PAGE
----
The base version of The Sims 4 became free-to-play earlier this year in February, almost nine years after its launch, but we won’t have to wait that long for its sequel to do the same. According to a job application for “Head of Monetization and Marketplace,” The Sims 5 will be “free-to-play.”
As Kotaku reported, the person who gets the job will be responsible for deciding the best prices for paid content — it could be expansions or microtransactions, anything that costs real money in the game market. The best prices are the ones that make a profit for EA while the players are still investing. Just like how The Sims 4 works now, The Sims 5 will have a base game that can be downloaded for free, but all expansions will still cost money. You can read an excerpt of the list below.
- “Project Rene’s own in-game content marketplace and [user-generated content] (free and paid) and manage a data-centric player purchase journey – increasing player value, optimizing player spending patterns and reducing player churn.
- In-house pricing of all content in this free-to-play game, ensuring optimal pricing and content architecture. Provide guidance to content teams on in-game content needs that meet player demand.”
However, there are some concerns that arise from this model. While The Sims 4 is now an incredibly popular and popular game in the community, its launch was completely bare-bones. Fans were disappointed to find that the open world of The Sims 3 had been gutted and replaced with much smaller, less customizable zones. The game also had no cars, no pools, no ghosts, no career paths, and no whole life cycle of toddlers (basic from the second game).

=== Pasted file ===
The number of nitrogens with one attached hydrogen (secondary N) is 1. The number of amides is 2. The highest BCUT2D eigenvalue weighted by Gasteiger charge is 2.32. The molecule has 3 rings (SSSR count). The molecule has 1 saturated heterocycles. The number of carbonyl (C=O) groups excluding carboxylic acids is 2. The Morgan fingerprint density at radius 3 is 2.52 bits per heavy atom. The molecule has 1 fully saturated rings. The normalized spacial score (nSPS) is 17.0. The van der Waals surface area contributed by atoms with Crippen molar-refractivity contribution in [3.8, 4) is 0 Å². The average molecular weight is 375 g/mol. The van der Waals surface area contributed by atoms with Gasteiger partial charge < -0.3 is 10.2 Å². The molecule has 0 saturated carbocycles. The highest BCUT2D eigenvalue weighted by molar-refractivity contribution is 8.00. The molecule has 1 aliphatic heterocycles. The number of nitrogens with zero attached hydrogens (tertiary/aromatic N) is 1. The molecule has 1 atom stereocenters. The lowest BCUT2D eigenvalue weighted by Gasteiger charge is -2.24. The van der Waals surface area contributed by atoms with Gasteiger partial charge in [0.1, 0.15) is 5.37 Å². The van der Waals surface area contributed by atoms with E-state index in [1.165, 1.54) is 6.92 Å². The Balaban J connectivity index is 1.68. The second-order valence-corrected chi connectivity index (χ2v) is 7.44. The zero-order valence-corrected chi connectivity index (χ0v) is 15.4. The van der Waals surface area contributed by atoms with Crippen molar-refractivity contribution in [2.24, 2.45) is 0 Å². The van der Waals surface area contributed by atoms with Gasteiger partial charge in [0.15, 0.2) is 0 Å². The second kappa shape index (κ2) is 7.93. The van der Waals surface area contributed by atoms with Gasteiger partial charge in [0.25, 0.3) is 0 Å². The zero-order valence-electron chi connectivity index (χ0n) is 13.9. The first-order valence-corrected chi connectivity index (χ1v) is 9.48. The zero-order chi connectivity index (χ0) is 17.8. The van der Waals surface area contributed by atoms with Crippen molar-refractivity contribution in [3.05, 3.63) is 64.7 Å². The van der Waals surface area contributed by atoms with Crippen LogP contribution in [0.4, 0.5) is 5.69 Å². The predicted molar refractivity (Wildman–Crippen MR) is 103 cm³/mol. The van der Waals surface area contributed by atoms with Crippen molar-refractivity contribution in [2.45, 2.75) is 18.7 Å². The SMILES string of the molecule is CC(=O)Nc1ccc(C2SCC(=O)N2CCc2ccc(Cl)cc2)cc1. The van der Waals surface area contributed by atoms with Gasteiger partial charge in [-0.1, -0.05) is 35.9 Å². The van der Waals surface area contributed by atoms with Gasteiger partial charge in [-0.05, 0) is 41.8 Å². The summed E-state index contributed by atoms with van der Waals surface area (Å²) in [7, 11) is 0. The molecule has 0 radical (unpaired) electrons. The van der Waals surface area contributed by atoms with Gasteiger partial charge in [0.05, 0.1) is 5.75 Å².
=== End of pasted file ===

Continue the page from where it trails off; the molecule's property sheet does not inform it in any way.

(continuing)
Since The Sims 5 will be free to play, it remains to be seen how much will be saved for DLC and how extensive the base game will be. It’s even possible that there’s a paid version with more content – until EA explains or reveals further details, we can only speculate.
TheGamer has reached out to EA for comment.
We haven’t seen much of The Sims 5 yet, but early footage was shared late last year that gave us a glimpse of the construction mode. Soon after, playtests began and information emerged claiming that The Sims 5 would feature apartment interiors and neighborhoods. Interestingly, these neighborhoods included cars, so it feels less stripped down than when The Sims 4 launched.
“This playtest mostly focused on the new building and furniture features,” the hermit said. “It had 4 preset studios that you could play around in, or one empty one that you could build into. There were no sims in it at all.”
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